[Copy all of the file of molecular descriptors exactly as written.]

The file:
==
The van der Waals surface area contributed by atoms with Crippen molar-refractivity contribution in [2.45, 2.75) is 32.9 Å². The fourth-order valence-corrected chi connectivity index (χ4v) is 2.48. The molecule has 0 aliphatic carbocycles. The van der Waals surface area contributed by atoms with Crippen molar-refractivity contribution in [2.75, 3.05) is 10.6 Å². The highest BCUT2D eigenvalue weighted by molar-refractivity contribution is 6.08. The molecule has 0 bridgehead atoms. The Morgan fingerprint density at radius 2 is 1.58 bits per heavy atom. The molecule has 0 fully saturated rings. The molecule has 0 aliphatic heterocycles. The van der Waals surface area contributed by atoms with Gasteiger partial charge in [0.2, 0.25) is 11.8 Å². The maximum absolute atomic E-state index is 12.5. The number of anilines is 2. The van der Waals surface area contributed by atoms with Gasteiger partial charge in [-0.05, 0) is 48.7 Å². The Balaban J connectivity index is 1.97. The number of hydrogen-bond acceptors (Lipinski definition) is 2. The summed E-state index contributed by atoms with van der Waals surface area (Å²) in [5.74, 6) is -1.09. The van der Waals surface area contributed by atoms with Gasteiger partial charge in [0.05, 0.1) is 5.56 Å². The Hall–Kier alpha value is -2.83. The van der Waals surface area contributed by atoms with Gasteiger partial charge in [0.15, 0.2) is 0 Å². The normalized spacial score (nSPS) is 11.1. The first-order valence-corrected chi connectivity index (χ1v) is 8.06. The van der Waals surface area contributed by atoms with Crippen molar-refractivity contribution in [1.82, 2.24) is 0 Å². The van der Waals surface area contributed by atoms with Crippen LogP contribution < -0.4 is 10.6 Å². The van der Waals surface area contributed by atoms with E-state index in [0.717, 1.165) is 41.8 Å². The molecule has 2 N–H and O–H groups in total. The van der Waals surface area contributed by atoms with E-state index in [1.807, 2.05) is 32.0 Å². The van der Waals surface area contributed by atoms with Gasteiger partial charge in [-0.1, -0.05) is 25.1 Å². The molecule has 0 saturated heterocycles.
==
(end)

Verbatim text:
The van der Waals surface area contributed by atoms with Crippen molar-refractivity contribution in [2.45, 2.75) is 32.9 Å². The fourth-order valence-corrected chi connectivity index (χ4v) is 2.48. The molecule has 0 aliphatic carbocycles. The van der Waals surface area contributed by atoms with Crippen molar-refractivity contribution in [2.75, 3.05) is 10.6 Å². The highest BCUT2D eigenvalue weighted by molar-refractivity contribution is 6.08. The molecule has 0 bridgehead atoms. The Morgan fingerprint density at radius 2 is 1.58 bits per heavy atom. The molecule has 0 fully saturated rings. The molecule has 0 aliphatic heterocycles. The van der Waals surface area contributed by atoms with Gasteiger partial charge in [0.2, 0.25) is 11.8 Å². The maximum absolute atomic E-state index is 12.5. The number of anilines is 2. The van der Waals surface area contributed by atoms with Gasteiger partial charge in [-0.05, 0) is 48.7 Å². The Balaban J connectivity index is 1.97. The number of hydrogen-bond acceptors (Lipinski definition) is 2. The summed E-state index contributed by atoms with van der Waals surface area (Å²) in [5.74, 6) is -1.09. The van der Waals surface area contributed by atoms with Gasteiger partial charge in [0.05, 0.1) is 5.56 Å². The Hall–Kier alpha value is -2.83. The van der Waals surface area contributed by atoms with Gasteiger partial charge in [0.15, 0.2) is 0 Å². The normalized spacial score (nSPS) is 11.1. The first-order valence-corrected chi connectivity index (χ1v) is 8.06. The van der Waals surface area contributed by atoms with Crippen molar-refractivity contribution in [1.82, 2.24) is 0 Å². The van der Waals surface area contributed by atoms with Crippen LogP contribution < -0.4 is 10.6 Å². The van der Waals surface area contributed by atoms with E-state index in [0.717, 1.165) is 41.8 Å². The molecule has 2 N–H and O–H groups in total. The van der Waals surface area contributed by atoms with E-state index in [1.807, 2.05) is 32.0 Å². The van der Waals surface area contributed by atoms with Gasteiger partial charge in [-0.1, -0.05) is 25.1 Å². The molecule has 0 saturated heterocycles.